I also felt ambivalent about everything else I saw in today’s brief visit. It all felt a bit too vainglorious. Maybe I find the concept of the universal museum a difficult one to swallow. It feels too diluted, diverse, unfocused, worthy and reminiscent of school trips and the days of the unchallenged hegemony of Pax Britannica. I've never been to the New Acropolis Museum – it was not yet open last time I was in Athens so I can't make a comparison. I did however spend a very happy afternoon wandering awe-struck around the National Archeological Museum there, gaping at the beauty of the sculptures. It's completely dedicated to Greek classical civilization and just makes so much more contextual sense. I am not sure that looking at the Rosetta Stone a few minutes before examining the Greek marbles does anything to increase my enlightenment or understanding of either. But then I'm just a punter not a scholar.
But then is it not the aim of the men in Bloomsbury to interact with those punters?

America's "Great Giveback"

There is a thought-provoking opinion piece by Hugh Eakin in the New York Times  ('The Great Giveback',  NYT January 26, 2013). The topic of the text is that US museums are giving up items they have acquired from foreign countries:
The news has become astonishingly routine: a major American museum announces it is relinquishing extraordinary antiquities because a foreign government claims they were looted and has threatened legal action or other sanctions if it doesn’t get them back.  [...] Since 2006, more than 100 statues, bronzes, vases, mosaics and other works have left public collections in the United States.
This text unexpectedly reveals quite clearly the robber baron attitude of entitlement, hypocrisy, xenophobia and supremecism when it comes to appropriating for their own uses other peoples' cultural property, that underlie the reluctance of collectors to return stolen items.  Note the language of this article, "foreign government claims..." "statue of a Greek goddess was given to Italy", "agreed to send to Turkey...", "responding to trophy hunting from abroad"...

He refers to these developments merely as:
rewarding the hardball tactics of foreign governments and impoverishing Americans’ access to the ancient world.  [...]  in zealously responding to trophy hunting from abroad, museums are [...]  making great art ever less available to their own patrons [...] museums [...] are supposed to be in the business of collecting and preserving art from every era, not giving it away.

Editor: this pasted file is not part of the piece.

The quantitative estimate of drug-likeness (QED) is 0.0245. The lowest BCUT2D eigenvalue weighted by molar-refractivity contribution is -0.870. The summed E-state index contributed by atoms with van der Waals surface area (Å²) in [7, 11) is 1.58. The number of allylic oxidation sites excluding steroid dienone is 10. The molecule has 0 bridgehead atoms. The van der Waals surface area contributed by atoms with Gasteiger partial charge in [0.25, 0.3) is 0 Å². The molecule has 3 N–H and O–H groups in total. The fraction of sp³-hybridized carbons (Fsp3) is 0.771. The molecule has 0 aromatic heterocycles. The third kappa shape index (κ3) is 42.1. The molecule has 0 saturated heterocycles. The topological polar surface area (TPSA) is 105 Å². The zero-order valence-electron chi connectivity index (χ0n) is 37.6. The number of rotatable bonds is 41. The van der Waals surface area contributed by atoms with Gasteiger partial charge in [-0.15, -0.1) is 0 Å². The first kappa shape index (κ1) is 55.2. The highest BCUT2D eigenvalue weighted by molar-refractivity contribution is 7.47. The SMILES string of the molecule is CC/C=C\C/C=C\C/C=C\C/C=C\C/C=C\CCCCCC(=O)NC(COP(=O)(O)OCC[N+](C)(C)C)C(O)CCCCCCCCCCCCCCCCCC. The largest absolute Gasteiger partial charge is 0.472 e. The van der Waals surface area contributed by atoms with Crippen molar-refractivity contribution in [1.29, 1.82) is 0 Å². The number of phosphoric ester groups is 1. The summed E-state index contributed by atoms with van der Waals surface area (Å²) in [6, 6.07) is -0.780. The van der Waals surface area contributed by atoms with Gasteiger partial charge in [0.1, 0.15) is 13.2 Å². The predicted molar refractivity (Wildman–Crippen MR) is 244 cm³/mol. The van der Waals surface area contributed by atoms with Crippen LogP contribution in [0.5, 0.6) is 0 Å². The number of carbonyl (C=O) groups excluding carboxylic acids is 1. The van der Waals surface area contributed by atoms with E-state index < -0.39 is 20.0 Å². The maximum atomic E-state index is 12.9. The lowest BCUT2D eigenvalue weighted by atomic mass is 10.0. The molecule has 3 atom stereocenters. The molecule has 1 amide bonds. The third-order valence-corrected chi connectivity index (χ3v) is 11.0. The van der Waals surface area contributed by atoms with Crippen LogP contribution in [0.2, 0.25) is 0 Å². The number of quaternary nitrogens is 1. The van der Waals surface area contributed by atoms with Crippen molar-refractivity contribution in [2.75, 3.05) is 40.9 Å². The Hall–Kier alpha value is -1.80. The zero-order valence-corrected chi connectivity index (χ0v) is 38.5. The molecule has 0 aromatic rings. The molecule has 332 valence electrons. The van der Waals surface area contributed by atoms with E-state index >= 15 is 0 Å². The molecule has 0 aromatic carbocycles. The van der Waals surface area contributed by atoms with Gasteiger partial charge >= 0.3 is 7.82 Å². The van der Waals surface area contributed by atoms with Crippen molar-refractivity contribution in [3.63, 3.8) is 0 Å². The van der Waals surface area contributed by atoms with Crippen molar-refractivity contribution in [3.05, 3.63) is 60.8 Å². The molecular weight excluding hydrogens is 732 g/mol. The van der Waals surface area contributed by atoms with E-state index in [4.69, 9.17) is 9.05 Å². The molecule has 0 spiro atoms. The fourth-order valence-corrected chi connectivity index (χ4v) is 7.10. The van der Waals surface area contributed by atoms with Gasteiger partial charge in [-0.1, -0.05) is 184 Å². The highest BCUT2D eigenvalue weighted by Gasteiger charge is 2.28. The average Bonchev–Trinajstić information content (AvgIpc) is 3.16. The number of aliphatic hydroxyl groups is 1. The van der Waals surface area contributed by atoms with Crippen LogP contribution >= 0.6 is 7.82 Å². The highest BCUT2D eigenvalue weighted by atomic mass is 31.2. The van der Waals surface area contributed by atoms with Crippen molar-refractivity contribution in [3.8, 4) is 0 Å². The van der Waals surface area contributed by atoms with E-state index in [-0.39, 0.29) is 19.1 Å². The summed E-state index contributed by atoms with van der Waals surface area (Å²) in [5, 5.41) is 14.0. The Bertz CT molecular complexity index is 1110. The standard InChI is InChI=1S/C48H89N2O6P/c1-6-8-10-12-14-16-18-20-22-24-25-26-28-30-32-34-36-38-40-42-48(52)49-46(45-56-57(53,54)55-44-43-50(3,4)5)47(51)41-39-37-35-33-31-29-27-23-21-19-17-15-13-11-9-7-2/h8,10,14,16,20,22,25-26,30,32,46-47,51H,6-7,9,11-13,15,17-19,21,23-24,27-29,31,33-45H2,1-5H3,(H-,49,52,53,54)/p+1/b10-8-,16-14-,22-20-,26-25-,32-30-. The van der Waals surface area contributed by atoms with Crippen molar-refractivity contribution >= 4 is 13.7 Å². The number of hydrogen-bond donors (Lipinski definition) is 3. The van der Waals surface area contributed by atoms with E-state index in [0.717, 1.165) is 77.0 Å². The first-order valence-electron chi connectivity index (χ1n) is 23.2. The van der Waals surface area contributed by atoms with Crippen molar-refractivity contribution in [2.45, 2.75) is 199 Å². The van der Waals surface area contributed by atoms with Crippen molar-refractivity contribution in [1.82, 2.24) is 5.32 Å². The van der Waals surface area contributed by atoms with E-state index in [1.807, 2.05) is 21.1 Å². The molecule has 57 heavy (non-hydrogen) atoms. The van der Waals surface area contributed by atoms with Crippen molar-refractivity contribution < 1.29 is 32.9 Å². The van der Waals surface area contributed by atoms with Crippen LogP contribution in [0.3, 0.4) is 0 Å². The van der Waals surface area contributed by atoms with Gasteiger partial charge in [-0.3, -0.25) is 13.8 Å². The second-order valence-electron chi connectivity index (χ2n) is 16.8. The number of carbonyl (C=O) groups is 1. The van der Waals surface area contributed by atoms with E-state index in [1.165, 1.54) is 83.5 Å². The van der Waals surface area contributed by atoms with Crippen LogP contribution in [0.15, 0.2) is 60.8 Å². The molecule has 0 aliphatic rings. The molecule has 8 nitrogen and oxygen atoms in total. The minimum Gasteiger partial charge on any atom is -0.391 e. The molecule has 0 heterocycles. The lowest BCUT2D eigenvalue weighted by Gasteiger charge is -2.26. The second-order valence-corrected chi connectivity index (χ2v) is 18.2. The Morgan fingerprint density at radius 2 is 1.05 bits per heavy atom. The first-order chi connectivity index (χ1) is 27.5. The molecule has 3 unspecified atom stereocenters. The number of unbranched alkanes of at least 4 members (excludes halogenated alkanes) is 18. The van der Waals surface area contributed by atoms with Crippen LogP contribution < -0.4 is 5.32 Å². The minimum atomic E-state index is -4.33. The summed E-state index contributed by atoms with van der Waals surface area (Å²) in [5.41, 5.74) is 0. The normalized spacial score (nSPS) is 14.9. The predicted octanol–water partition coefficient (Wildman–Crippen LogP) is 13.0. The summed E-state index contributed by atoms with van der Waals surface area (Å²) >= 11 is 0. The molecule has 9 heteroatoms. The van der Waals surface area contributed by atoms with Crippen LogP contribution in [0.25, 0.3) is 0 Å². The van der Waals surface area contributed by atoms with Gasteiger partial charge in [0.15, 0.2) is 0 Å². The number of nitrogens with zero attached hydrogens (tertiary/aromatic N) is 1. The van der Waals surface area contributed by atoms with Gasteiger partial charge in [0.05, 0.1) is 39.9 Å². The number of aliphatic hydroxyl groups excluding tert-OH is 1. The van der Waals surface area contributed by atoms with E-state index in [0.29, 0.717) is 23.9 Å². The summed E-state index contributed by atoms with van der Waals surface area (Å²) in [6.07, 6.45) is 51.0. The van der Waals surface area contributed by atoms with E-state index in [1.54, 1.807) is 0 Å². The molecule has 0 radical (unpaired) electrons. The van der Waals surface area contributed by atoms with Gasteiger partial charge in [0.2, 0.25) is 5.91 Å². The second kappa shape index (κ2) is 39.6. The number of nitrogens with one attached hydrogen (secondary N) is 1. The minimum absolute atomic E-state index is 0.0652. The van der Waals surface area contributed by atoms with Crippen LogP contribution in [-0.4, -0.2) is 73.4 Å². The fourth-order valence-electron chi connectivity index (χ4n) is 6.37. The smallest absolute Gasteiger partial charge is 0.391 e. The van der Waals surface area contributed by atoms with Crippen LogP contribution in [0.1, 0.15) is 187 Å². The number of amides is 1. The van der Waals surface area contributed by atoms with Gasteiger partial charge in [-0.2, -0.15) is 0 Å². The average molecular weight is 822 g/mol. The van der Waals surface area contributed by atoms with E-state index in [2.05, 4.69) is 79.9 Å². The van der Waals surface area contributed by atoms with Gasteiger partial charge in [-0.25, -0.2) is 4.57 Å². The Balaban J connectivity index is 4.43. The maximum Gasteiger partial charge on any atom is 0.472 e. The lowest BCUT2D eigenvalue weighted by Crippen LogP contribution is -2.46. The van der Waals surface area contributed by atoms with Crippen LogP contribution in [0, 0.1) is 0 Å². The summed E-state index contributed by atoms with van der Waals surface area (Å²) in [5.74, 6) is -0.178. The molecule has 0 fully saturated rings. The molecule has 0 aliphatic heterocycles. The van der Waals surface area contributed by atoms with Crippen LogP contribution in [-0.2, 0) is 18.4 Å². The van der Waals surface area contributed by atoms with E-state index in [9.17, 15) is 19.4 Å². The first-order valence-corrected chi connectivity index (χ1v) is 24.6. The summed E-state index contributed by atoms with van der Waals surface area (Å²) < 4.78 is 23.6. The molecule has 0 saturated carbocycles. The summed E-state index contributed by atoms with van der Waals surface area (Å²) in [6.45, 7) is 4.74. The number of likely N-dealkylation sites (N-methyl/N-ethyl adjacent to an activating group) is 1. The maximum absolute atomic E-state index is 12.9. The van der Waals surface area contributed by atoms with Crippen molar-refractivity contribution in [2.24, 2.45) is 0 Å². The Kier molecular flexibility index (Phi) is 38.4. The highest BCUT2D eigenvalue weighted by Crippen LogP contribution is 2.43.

Eakin's gripe appears to be that Americans are in some way being 'victimised' here: 
In nearly every case, the museums have not been compelled by any legal ruling to give up the art, nor are they receiving compensation for doing so. And while a few of the returned works have been traced to particular sites or matched with other fragments residing in the claimant country, many of them have no known place of origin. 
He seems disturbed to observe that US museums are caving in, not holding out like the SLAM attempted over that Ka Nefer Nefer mask. They just gave in to the pesky olive-skinned furriners.  Furriners who go so far in their insolence as sometimes to refuse permits to archaeologists from other nations including the USA to dig up the archaeological heritage in their territories in response to them harbouring stolen (I almost feel Eakin would use scare quotes there) antiquities. How dare they? How dare they say who will enter their sovereign territory to do what they like there?  Eakin also warns that by coming to agreements with furriners, US museums:
[...]  have also spurred a raft of extravagant new claims  [..] museums’ relationships with foreign governments have become increasingly contingent upon giving in to unreasonable, and sometimes blatantly extortionary, demands.